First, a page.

By now James O’Keefe’s heavily edited video alleging to show Democratic operatives planning voter fraud has orbited around the social-media universe. I am one of the people in the film and, like many viewers who have common sense, I found it less of an investigative report and more of a soap-opera drama.

To set the record straight: I am not an operative for the Democratic Party. I did not agree that I would drive a busload of people to commit voter fraud, nor did I agree that I would help anyone commit voter fraud. I met with the group only once, for less than an hour—contrary to their claim that this was a year-long operation.

Like previous O’Keefe videos, this one presents heavily edited footage to distort reality and create a narrative that serves the goals of Donald Trump and his supporters. Indeed, a recent report shows the Trump Foundation donating thousands of dollars to Project Veritas, the organization behind the videos.

In real life, I was explaining what the outcome of the presidential election will mean for the future of voter-ID laws, which have prevented thousands of Americans from voting; the role of civil disobedience in politics; and the role of activists in planning those protests.

I find it amusing to learn that the people who were interviewing me were fake representatives of an invented donor who supposedly wanted to give money to the immigrant-rights movement. Pretty clever.

During our short conversation, I explained a few times the effective work that my organization, the DREAM Action Coalition, has done and that has been covered by the media—namely, our successful tactic of having people who are directly affected by a broken immigration system confront elected leaders, to obtain answers to the issues that matter to the country.

I myself have confronted Republican and Democratic presidential candidates to get answers that matter to my family; I have even been arrested while speaking out against anti-immigrant politicians.

Throughout the conversation, the two conservative operatives said that their fake donor wanted to go beyond this kind of activism and help people vote twice, as a way to enfranchise those who can’t vote. Several times, I informed them that voting twice is illegal, but I told them we could go another route to give people who don’t have a vote a voice in the election.

In light of Tea Party efforts around the country to make it harder for minorities to vote, I told them, their donor could immediately support a campaign that would elevate the voices of American citizens who want to commit their vote on behalf of their undocumented loved ones. Another option was to support initiatives like the NYC ID program, which allows anyone, regardless of immigration status, to obtain a much-needed identification card and thus gain more access to civil society. Despite these options, the operatives were pushy in their donor’s desire to help people to vote twice all over the country.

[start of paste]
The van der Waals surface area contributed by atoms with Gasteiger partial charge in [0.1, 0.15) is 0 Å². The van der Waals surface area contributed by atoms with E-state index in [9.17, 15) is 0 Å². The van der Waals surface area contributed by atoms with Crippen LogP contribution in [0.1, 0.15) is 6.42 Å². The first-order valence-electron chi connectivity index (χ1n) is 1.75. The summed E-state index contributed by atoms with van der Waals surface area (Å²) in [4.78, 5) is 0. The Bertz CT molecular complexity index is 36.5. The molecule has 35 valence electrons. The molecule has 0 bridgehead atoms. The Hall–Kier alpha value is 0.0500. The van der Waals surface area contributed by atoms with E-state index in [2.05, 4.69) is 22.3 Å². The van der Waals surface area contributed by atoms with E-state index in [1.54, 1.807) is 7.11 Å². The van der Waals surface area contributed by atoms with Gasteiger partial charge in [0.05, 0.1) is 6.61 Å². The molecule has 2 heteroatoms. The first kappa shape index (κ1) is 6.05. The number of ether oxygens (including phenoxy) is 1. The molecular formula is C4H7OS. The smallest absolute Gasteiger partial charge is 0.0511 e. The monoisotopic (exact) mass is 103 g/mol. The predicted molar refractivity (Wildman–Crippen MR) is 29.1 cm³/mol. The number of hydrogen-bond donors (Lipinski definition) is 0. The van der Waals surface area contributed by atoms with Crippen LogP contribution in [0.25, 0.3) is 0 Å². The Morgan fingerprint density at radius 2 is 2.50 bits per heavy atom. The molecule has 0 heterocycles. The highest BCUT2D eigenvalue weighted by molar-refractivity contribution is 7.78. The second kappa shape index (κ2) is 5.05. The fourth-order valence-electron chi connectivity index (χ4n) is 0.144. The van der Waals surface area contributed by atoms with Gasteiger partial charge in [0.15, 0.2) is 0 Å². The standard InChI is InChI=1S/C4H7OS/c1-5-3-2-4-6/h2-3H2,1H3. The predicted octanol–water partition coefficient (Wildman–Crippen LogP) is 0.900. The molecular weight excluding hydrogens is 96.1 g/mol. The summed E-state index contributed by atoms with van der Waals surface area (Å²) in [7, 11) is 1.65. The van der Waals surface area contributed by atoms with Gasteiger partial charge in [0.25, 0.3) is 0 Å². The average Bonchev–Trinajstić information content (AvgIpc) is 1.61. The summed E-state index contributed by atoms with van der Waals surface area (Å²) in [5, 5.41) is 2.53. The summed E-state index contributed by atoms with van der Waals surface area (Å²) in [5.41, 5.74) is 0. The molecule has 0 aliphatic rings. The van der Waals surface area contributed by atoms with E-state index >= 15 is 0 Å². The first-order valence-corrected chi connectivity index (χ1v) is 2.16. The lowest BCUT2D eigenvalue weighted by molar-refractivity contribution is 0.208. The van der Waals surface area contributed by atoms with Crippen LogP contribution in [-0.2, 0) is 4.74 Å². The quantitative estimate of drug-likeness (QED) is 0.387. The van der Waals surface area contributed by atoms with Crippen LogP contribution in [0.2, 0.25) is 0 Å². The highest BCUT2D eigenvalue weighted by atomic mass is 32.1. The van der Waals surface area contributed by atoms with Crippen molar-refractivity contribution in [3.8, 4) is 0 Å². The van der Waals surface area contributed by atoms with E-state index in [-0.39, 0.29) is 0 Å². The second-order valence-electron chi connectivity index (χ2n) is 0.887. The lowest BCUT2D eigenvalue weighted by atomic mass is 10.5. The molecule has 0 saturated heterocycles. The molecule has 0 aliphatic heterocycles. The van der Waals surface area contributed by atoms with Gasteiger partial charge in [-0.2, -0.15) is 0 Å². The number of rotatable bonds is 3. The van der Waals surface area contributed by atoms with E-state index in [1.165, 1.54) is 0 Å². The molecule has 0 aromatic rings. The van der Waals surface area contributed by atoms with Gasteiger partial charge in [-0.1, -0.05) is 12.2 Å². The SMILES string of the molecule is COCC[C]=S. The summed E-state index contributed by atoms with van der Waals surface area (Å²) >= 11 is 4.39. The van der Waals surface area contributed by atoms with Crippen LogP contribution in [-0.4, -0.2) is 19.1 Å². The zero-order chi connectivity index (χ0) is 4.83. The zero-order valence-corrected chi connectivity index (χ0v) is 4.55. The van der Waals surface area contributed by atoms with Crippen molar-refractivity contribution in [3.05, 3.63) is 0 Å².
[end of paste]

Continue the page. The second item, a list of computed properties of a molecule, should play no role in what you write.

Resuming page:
I assured them my confidence and allowed them to talk about their schemes as a way to humor a potential supporter. Needless to say, never would I have participated in any voter-fraud scheme. The unedited video tells the complete story.

While O’Keefe’s tactics are sloppy and distasteful—not to mention possible grounds for defamation—what is clear is that O’Keefe is, like any activist, battling it out for political relevance. Indeed, we have organized daring actions where we have sneaked into hotel fundraisers, sometimes disguised as waiters or passionate groupies, in order to gain access to a politician.

American history is filled with stories in which activists organized campaigns with elements of theatrics to rally the people into action. Take, for example, the Boston Tea Party. On the night of December 16, 1773, the Sons of Liberty, disguised as Native Americans, boarded three ships in the Boston harbor and threw 342 chests of tea overboard. This pushed a reluctant public closer to war and independence from the British Crown.

During the 1960s, young African-American students at a segregated Woolworth’s lunch counter in Greensboro, North Carolina, sparked a carefully planned sit-in movement that soon spread to college towns throughout the country. Though many of the protesters were arrested for trespassing, disorderly conduct, or disturbing the peace, their actions made an immediate and lasting impact, forcing establishments to change their segregationist policies.

I certainly don’t hold grudges against O’Keefe or the operatives, because what these videos demonstrate is the ever-present gladiatorial nature of American politics. He is an activist of the far right who is serving, albeit with deception and lies, the interest of his conservative, mostly white constituency.

The videos got their media hits and successfully deluged my social-media accounts with hate messages, death threats, and even a funny remark that, in addition to being guilty of voter fraud, I would next claim that Donald Trump fondled me. However, this political gladiator is still standing, and I am ready for the next battle on behalf of my family and my community.